Go Back   Point Man Ministries > Open Chapel
Register FAQ Members List Calendar Search Today's Posts Mark Forums Read

Open Chapel For visiting

Reply
 
Thread Tools Search this Thread Display Modes
  #1  
Old 01-27-2010, 03:18 PM
177point5_Gunny
Guest
 
Posts: n/a
Cross Glow Lg Clr 2 The sacrificial general

“In the same way, the Son of Man did not come to be served.
He came to serve others and to give his life as a
ransom for many people.”

Matthew 20:28

The decision had been made. The troops had been deployed and the battleships were on their way. Nearly three million soldiers were preparing to slam against Hitler’s Atlantic wall in France. D-Day was set in motion. Responsibility for the invasion fell squarely on the four-starred shoulders of General Dwight D. Eisenhower.
The general spent the night before the attack with the men of the 101st Airborne. They called themselves The Screaming Eagles. As his men prepared their planes and checked their equipment, Ike went from soldier to soldier offering words of encouragement. Many of the flyers were young enough to be his sons. He treated them as if they were. A correspondent wrote that as Eisenhower watched the C-47s take off and disappear into the darkness, his hands were sunk deeply into his pockets and his eyes were full of tears.
The general then went to his quarters and sat at his desk. He took a pen and paper and wrote a message—a message which would be delivered to the White House in the event of a defeat.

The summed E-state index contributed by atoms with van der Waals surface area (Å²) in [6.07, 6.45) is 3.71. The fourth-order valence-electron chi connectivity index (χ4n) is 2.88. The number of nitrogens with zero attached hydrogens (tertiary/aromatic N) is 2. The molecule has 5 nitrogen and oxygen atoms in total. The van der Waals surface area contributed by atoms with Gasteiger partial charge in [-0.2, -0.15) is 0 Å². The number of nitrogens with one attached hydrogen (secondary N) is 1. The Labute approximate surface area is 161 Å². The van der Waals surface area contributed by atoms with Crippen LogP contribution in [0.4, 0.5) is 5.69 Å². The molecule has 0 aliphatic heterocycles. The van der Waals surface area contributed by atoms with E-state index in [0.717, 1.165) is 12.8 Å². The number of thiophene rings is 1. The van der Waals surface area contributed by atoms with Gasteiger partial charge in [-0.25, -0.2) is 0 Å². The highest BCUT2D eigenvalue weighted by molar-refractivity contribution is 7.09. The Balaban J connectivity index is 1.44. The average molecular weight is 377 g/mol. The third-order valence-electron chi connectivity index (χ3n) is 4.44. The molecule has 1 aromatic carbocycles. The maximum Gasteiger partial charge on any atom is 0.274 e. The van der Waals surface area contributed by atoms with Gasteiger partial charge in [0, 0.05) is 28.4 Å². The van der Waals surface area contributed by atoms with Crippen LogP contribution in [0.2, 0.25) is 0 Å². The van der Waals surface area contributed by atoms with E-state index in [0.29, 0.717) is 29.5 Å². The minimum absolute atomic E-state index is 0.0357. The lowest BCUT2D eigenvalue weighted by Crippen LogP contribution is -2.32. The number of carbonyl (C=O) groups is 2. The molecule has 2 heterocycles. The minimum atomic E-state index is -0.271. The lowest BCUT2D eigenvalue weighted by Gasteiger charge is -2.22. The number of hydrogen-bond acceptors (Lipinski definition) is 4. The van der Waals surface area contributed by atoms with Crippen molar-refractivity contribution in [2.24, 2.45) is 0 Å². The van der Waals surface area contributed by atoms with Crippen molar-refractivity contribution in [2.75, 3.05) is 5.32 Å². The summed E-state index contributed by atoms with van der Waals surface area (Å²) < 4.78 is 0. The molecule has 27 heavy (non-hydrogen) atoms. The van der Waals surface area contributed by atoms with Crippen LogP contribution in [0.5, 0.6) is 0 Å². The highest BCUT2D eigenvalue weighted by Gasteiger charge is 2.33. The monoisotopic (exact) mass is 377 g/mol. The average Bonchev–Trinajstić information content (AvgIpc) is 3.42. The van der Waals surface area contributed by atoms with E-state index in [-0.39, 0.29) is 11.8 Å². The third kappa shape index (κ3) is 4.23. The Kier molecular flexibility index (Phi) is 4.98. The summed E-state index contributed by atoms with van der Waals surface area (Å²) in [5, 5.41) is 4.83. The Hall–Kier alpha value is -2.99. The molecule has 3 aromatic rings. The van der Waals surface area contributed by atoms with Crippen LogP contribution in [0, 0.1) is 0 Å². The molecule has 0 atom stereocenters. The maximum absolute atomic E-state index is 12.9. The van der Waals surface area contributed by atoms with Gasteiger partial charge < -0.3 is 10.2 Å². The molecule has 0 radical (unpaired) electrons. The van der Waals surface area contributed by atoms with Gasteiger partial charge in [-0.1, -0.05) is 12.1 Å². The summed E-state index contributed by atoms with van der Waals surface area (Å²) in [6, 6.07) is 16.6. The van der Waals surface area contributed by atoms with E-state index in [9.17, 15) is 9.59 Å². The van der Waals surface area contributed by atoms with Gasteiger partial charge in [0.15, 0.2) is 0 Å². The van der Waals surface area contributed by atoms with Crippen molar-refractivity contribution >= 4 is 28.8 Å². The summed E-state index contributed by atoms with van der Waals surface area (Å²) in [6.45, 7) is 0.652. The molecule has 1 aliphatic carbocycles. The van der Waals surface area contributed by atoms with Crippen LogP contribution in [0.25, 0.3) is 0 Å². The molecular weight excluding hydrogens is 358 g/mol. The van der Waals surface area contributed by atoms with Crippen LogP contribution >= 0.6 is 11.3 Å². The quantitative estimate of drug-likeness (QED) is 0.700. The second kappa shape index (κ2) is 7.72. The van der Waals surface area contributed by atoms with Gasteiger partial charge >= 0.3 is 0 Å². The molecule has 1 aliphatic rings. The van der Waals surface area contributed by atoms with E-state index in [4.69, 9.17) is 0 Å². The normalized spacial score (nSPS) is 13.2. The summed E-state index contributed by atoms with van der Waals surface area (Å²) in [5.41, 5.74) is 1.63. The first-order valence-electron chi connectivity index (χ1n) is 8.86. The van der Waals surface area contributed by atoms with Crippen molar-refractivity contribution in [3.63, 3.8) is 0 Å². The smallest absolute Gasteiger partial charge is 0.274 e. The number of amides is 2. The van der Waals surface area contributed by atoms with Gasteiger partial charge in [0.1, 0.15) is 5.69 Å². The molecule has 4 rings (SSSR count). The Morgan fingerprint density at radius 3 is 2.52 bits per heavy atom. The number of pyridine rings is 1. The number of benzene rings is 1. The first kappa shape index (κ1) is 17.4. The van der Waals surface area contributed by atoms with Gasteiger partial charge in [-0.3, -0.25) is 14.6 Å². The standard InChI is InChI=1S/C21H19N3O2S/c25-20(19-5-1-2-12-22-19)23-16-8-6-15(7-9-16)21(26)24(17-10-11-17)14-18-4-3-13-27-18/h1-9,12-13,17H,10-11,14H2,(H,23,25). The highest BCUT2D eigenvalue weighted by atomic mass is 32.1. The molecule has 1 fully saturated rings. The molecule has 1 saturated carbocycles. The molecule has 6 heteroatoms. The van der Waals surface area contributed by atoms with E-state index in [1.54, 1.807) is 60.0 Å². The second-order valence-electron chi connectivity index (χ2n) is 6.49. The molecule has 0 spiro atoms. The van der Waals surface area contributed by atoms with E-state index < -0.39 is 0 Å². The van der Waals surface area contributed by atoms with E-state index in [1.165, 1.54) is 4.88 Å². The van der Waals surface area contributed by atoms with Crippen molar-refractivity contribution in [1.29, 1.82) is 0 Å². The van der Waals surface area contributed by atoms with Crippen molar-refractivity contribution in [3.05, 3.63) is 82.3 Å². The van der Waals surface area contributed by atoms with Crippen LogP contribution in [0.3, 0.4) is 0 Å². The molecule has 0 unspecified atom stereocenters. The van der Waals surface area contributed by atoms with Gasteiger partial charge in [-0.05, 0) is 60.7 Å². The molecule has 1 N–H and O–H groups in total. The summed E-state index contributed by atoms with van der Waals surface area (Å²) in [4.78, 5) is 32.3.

It was as brief as it was courageous. “Our landings … have failed … the troops, the Air, and the Navy did all that bravery and devotion to duty could do. If any blame or fault attaches itself to the attempt it was mine alone.”
It could be argued that the greatest act of courage that day was not in a cockpit or foxhole, but at a desk when the one at the top took responsibility for the ones below. When the one in charge took the blame—even before the blame needed to be taken.
Rare leader, this general. Unusual, this display of courage. He modeled a quality seldom seen in our society of lawsuits, dismissals, and divorces. Most of us are willing to take credit for the good we do. Some are willing to take the rap for the bad we do. But few will assume responsibilities for the mistakes of others. Still fewer will shoulder the blame for mistakes yet uncommitted.
Eisenhower did. As a result, he became a hero.
Jesus did. As a result, he’s our Savior.
Before the war began, he forgave. Before a mistake could be made, forgiveness was offered. Before blame could be given, grace was provided.
The one at the top took responsibility for the ones at the bottom. Read how Jesus describes what he came to do.
“The Son of Man did not come to be served. He came to serve others and to give his life as a ransom for many people.”
The phrase “Son of Man” conjured the same images for the Jew of Christ’s era that the title “general” creates for you and me. It was a statement of authority and power.